Here are some suggestions for the sort of things you might like to include about Solid Wastes in your submissions to the CIS Assessment Panel due 12 December 2013:
“The potential impacts to human health & the environment due to construction activities & management of spoil (solid waste) have been considered at a local context with regard to contamination” (Technical Appendix N, p 11).
Technical Appendix N, p.i goes on to say:
“Potential Impacts documented in the CIS are
- Affect the maintenance of ecosystems, parks reserves, gardens residential, recreational open space etc.
- Adversely affect human health
- Cause the land to become corrosive & adversely affect the integrity structures or building materials
- Cause the land to be offensive to the senses.”
The CIS materially fails to address the objective to minimise the risks from disturbance & disposal of solid wastes because a comprehensive assessment of the risks was never conducted. The assessment of risk performed by the expert and detailed in the CIS was limited to a “desktop review” (Appendix 4.2.1) and accordingly can only be considered cursory and not comprehensive. Minimisation of risk cannot occur if a comprehensive assessment was never performed.
This failing & weakness is acknowledged by the independent expert in their report (Appendix N Section 4.3) where they detail the numerous & extensive assumptions they draw upon in order to somehow assess & minimise risk. Clearly the expert details these assumptions, in order to materially qualify their opinion & to avoid challenge to their opinion by someone who had conducted a more comprehensive study. The need to make these extensive assumptions, highlight the limitations of the CIS surrounding solid waste management as they clearly outline the preferred method of the independent expert and that the desktop review of data provided has not been reviewed for accuracy or its interpretation.
Some of the assumptions (Appendix N Section 4.3) made by the expert give evidence to their failure to conduct a “comprehensive” assessment. In particular we refer to the following assumptions
- “GHD relied on information supplied by others which may not have been independently verified. Intrusive investigation for the purpose of soil sampling, analytical testing and geological logging were not undertaken. It should be noted that soil contamination is not always obvious from visual inspection”. This is a clear admission that the preferred and more comprehensive method of undertaking an impact assessment was not performed.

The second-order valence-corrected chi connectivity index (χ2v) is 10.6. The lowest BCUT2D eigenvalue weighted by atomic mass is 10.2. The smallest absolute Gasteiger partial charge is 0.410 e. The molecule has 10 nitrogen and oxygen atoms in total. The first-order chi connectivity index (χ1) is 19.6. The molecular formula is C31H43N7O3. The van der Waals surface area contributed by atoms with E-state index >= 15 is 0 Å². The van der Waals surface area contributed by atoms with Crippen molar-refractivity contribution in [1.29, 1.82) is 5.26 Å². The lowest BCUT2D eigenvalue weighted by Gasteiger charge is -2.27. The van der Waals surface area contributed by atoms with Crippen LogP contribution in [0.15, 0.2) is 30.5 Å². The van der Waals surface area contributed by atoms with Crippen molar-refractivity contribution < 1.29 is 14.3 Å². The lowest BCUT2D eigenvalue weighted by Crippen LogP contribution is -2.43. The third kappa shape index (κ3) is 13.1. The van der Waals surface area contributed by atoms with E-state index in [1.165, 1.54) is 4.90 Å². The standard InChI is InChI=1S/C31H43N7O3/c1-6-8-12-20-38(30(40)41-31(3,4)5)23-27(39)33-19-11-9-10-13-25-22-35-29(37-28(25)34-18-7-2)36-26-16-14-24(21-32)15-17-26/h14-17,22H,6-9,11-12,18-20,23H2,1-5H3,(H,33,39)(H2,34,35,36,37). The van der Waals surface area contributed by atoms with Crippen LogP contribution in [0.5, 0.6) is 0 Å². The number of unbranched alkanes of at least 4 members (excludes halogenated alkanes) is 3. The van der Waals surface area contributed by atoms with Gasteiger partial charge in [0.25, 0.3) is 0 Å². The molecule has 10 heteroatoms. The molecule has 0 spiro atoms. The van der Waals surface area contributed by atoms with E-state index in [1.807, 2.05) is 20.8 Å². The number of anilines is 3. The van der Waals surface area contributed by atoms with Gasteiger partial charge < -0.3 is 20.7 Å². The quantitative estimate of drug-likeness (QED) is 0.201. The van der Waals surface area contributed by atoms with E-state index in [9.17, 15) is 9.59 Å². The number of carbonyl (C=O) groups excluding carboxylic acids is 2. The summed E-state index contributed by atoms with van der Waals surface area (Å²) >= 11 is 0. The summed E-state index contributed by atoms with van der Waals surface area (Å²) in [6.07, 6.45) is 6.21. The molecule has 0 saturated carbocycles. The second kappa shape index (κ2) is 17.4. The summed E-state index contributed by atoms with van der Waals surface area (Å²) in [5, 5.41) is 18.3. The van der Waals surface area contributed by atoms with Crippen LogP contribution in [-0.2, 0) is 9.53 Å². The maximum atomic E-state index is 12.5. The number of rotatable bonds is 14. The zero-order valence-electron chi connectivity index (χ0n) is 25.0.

- “Image resolution issues may have led to uncertainties in interpretation of historical photos”. This is acknowledgment that there are severe limitations & interpretation concerns as to the desktop review.
- The independent expert has relied upon & assumes geological mapping and surrounding information supplied by the proponent of the project (LMA) is reasonably accurate. Apart from the clear conflict of interest, it would appear a crazy “Catch 22” scenario where the LMA has engaged an independent expert because they have the expert skills and fact finding abilities to gather evidence and interpret data in order to make a comprehensive impact statement, but the expert has then relied upon the client to provide the necessary accurate and complete information. Are they an expert, if they are unsure of the accuracy of the information provided? One would assume a true expert would know if the information and geological mapping was accurate. It would appear that the information supplied by the LMA to the expert can only be assumed to be “reasonably accurate”. What is the experts’ definition of reasonably accurate? When conducting risks assessment of contaminated soil with severe potential impacts, it is not comprehensive to “assume the information is reasonably accurate”. What error factor have they allowed for in forming their “comprehensive” opinion? How can any associated risk rating matrix be viewed with any confidence?
- The expert has assumed “approximately 2.5 to 3 million tonnes of spoil material will be required to be managed”. Is there no accurate measurement available? If not, then one should be conducted. An error factor of 20% or half a million tonnes suggests there has not been a comprehensive analysis. What if this assumption is inaccurate & the amount of material to manage is 4 million tonnes?
- “Previously completed bore holes, bore locations and associated logs and interpretations are accurate”. It is incredulous that the expert has not reviewed the raw data & made their own interpretation if they are not prepared to conduct their own soil sampling, geological testing and analysis. Making the assumption that interpretations of data are accurate acknowledges that they may in fact be inaccurate or another interpretation of the data may be concluded. The experts clearly have concerns as to interpretation of the data and that data is subject to a mixture of interpretations. With so much doubt surrounding the accuracy of both the data and its interpretation, how can the assessment of risk be considered comprehensive?